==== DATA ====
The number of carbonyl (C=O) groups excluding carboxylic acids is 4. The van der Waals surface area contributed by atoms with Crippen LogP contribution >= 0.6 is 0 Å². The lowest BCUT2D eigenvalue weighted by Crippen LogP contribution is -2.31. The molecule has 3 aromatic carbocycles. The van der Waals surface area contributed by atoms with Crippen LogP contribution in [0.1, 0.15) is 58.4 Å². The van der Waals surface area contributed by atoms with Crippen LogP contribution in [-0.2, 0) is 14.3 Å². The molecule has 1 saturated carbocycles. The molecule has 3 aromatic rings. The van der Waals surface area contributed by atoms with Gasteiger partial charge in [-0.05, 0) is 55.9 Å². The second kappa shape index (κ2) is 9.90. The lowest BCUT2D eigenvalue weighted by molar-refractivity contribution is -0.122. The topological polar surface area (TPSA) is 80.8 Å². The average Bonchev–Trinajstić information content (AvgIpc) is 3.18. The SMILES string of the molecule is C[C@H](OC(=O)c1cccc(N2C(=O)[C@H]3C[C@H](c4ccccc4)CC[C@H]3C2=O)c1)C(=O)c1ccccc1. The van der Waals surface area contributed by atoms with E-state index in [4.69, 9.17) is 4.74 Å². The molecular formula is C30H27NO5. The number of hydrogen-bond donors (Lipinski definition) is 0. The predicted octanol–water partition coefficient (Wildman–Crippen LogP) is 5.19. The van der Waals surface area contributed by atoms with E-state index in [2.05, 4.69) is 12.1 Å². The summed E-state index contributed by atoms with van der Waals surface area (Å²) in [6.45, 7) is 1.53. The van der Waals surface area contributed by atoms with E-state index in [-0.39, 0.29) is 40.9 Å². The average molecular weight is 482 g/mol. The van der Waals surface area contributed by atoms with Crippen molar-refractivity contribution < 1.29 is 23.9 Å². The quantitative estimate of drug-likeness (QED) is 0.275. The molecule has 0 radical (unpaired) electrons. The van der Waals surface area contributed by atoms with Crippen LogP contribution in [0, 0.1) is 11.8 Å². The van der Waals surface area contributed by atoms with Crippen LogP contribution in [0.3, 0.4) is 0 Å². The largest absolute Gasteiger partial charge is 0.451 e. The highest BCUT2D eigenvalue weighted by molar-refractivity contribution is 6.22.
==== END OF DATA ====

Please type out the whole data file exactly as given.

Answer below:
The number of carbonyl (C=O) groups excluding carboxylic acids is 4. The van der Waals surface area contributed by atoms with Crippen LogP contribution >= 0.6 is 0 Å². The lowest BCUT2D eigenvalue weighted by Crippen LogP contribution is -2.31. The molecule has 3 aromatic carbocycles. The van der Waals surface area contributed by atoms with Crippen LogP contribution in [0.1, 0.15) is 58.4 Å². The van der Waals surface area contributed by atoms with Crippen LogP contribution in [-0.2, 0) is 14.3 Å². The molecule has 1 saturated carbocycles. The molecule has 3 aromatic rings. The van der Waals surface area contributed by atoms with Gasteiger partial charge in [-0.05, 0) is 55.9 Å². The second kappa shape index (κ2) is 9.90. The lowest BCUT2D eigenvalue weighted by molar-refractivity contribution is -0.122. The topological polar surface area (TPSA) is 80.8 Å². The average Bonchev–Trinajstić information content (AvgIpc) is 3.18. The SMILES string of the molecule is C[C@H](OC(=O)c1cccc(N2C(=O)[C@H]3C[C@H](c4ccccc4)CC[C@H]3C2=O)c1)C(=O)c1ccccc1. The van der Waals surface area contributed by atoms with E-state index in [4.69, 9.17) is 4.74 Å². The molecular formula is C30H27NO5. The number of hydrogen-bond donors (Lipinski definition) is 0. The predicted octanol–water partition coefficient (Wildman–Crippen LogP) is 5.19. The van der Waals surface area contributed by atoms with E-state index in [2.05, 4.69) is 12.1 Å². The summed E-state index contributed by atoms with van der Waals surface area (Å²) in [6.45, 7) is 1.53. The van der Waals surface area contributed by atoms with E-state index in [-0.39, 0.29) is 40.9 Å². The average molecular weight is 482 g/mol. The van der Waals surface area contributed by atoms with Crippen molar-refractivity contribution < 1.29 is 23.9 Å². The quantitative estimate of drug-likeness (QED) is 0.275. The molecule has 0 radical (unpaired) electrons. The van der Waals surface area contributed by atoms with Crippen LogP contribution in [0, 0.1) is 11.8 Å². The van der Waals surface area contributed by atoms with Crippen LogP contribution in [0.3, 0.4) is 0 Å². The largest absolute Gasteiger partial charge is 0.451 e. The highest BCUT2D eigenvalue weighted by molar-refractivity contribution is 6.22.